Given today's RAM sizes the working set of a database is in main-memory most of the time, even for disk-based systems. However, it makes a big difference if the system knows that the data will be in main-memory or if it has to expect disk I/O.
We can illustrate that nicely in the HyPer system, which is a pure main-memory database system. Due to the way it was developed it is nearly 100% source compatible with an older project that implemented a System R-style disk-based OLAP engine aiming at very large (and thus cold cache) OLAP workloads. The disk-based engine includes a regular buffer manager, locking/latching, a column store using compressed pages, etc. This high degree of compatibility allows for an interesting experiment, namely replacing the data access of a main-memory system with that of a disk based system (thanks to Alexander Böhm for the idea).
In the following experiment we replaced the table scan operator of HyPer with the table scan of the disk-based system, but left all other operators like joins untouched. We than executed all TPC-H queries on SF1 repeatedly, using identical execution plans, and compared the performance of the disk-based scan to the original HyPer system. After the first pass all data is in main-memory, so both systems are effectively main-memory systems, but of course the disk-based system does not know this and assumes data is coming from disk. In the experiments we disabled parallelism and index nested loop joins, as these were not supported by the older project. All runtimes are in milliseconds on SF1 (single-threaded).
It is evident that the main-memory system is much faster, approx. a factor 5 in geometric means. The interesting question is why. Profiling showed that a main culprit was compression. The disk-based system compressed data quite aggressively, which is a good idea if the data is indeed coming from disk, as then throughput increases, but a very bad idea if the data is already in memory to begin with. For scan heavy queries like Q1 nearly up to 70% of the time was spend on decompressing the data, Or, to phrase it differently, we could have improved the performance by nearly a factor of 4 by avoiding that expensive decompression for these queries (other queries are less affected, but pay for decompression, too).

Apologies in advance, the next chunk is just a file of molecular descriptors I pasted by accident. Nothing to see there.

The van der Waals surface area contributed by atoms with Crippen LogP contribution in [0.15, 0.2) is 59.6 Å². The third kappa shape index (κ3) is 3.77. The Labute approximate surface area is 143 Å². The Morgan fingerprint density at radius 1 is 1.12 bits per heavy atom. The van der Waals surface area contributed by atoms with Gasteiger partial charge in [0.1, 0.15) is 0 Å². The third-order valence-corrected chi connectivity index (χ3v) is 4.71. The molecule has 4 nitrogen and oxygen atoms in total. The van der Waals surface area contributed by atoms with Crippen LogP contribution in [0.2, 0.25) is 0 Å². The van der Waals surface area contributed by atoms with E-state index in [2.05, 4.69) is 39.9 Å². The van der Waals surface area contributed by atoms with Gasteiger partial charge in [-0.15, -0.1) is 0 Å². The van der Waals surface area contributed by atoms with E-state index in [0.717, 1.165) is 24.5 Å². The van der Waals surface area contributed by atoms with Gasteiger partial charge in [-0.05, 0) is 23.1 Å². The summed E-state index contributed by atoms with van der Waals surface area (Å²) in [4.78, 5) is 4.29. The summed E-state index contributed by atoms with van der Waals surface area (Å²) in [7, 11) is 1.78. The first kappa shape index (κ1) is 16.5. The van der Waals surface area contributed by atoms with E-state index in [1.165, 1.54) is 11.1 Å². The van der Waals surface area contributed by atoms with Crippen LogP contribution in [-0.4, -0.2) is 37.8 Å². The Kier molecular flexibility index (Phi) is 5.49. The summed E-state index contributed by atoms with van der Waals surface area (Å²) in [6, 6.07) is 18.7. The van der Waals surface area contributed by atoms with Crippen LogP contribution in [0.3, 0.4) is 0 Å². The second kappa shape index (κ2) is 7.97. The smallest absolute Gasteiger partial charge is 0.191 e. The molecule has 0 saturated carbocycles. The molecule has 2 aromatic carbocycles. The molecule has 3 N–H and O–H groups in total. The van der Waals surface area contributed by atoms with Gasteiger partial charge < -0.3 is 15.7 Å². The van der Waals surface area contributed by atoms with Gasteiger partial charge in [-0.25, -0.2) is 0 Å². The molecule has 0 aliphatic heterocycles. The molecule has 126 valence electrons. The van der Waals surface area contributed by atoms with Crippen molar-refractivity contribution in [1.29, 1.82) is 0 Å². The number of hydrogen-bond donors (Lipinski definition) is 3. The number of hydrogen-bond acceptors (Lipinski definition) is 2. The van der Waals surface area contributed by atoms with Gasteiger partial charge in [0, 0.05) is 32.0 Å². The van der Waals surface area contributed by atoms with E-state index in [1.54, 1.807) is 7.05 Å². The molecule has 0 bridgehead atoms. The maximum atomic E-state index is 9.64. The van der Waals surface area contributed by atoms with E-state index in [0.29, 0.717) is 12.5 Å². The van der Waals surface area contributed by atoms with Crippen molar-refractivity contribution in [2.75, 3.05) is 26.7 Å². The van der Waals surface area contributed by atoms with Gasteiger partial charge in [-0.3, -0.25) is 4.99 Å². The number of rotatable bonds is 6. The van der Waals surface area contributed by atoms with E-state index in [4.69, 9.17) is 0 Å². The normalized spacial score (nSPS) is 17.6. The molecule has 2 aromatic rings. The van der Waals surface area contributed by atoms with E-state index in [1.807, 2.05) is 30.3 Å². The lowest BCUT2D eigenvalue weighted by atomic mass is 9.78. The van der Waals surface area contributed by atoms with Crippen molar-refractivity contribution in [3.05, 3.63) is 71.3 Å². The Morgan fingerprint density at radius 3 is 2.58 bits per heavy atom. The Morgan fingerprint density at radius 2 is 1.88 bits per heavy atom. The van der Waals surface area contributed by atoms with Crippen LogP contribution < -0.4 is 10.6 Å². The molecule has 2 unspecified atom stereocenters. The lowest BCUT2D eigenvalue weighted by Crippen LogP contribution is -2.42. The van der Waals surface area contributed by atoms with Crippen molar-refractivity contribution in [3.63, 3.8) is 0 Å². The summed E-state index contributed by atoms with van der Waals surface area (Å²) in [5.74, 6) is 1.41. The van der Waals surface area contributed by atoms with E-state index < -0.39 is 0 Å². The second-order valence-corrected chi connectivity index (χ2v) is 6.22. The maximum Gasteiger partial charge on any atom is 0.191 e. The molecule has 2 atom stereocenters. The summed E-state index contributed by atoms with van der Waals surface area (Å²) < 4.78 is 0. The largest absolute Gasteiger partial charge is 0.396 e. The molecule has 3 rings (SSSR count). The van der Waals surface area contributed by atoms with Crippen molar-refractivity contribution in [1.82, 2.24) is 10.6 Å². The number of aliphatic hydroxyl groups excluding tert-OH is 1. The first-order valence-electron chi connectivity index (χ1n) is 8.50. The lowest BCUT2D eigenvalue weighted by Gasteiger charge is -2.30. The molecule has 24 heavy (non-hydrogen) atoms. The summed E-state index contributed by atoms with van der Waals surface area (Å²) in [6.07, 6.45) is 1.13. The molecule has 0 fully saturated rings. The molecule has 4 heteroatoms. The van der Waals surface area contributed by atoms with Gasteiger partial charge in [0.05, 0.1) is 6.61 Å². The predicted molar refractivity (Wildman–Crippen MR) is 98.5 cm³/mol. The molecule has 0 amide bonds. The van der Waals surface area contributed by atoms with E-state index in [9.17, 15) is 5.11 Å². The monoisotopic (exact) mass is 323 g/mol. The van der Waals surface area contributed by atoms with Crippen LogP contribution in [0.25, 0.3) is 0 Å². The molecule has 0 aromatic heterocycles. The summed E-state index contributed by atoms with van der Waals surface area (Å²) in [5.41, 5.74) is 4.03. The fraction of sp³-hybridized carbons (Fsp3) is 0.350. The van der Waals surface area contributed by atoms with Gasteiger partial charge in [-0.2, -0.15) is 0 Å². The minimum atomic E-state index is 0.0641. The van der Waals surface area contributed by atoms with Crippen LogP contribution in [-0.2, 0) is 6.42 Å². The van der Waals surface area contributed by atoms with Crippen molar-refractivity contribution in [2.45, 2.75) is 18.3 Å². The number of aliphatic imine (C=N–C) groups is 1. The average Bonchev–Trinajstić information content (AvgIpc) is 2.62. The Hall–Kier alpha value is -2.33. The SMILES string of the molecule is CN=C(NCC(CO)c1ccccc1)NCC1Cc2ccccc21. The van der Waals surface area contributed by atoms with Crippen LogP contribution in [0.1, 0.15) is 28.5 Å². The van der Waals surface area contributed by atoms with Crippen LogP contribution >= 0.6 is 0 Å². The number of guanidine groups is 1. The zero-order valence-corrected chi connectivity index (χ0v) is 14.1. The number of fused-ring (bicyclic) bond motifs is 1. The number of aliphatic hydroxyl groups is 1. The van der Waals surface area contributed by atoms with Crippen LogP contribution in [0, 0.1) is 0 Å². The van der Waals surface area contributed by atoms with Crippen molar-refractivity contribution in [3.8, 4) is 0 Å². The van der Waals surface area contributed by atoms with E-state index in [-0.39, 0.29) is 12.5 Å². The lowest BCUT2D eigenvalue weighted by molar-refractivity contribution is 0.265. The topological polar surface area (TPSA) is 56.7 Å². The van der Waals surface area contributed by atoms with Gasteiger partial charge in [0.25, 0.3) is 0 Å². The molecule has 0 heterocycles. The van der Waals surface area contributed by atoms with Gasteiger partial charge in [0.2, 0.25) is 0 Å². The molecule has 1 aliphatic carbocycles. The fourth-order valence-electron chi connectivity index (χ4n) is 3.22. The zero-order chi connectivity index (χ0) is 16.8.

Note that even though that aggressive compression looks like a bad idea today (and it probably is, given todays systems), it was plausible when the system was designed. Aggressive compression saves disk I/O, and if the system is waiting for disk the only thing that matters is that decompression is faster than the disk drive. Which is the case here. Today we would prefer a more light-weight compression that does not add such a high CPU overhead if the data is already in main-memory. But which of of course offers worse performance if data should indeed come directly from disk...
The compression explains roughly a factor 3 in performance difference, where does the rest come from? There is no obvious hot spot, performance is lost all over the place. Buffering, latching, memory management, tuple reconstruction. data passing, all components add some overhead here and there, with a quite significant overhead in total. All of that was largely irrelevant as long as we waited for disk I/O, but in the main-memory case the overhead is quite painful.
So what can we learn from that little experiment? First, systems should be designed with the main-memory case in mind. Tuning originally disk-based systems for the in-memory case is difficult, as it requires removing layers and overhead all over the system. Not impossible, with sufficient determination we could probably get the disk-based case within a small factor of the main-memory case, but a lot of work.
And second, comparisons between disk-based systems and main-memory systems are unfair. Here, it looks like the main-memory system would win by a large margin. And of course it does, in most settings. If, however, the data would really come from disk, without any caching, the aggressive compression of the disk-based system would have paid off, as it would fetch less data from the slow disk. These are really two different use cases, and even though main-memory becomes the norm, there is still some use for disk-based systems.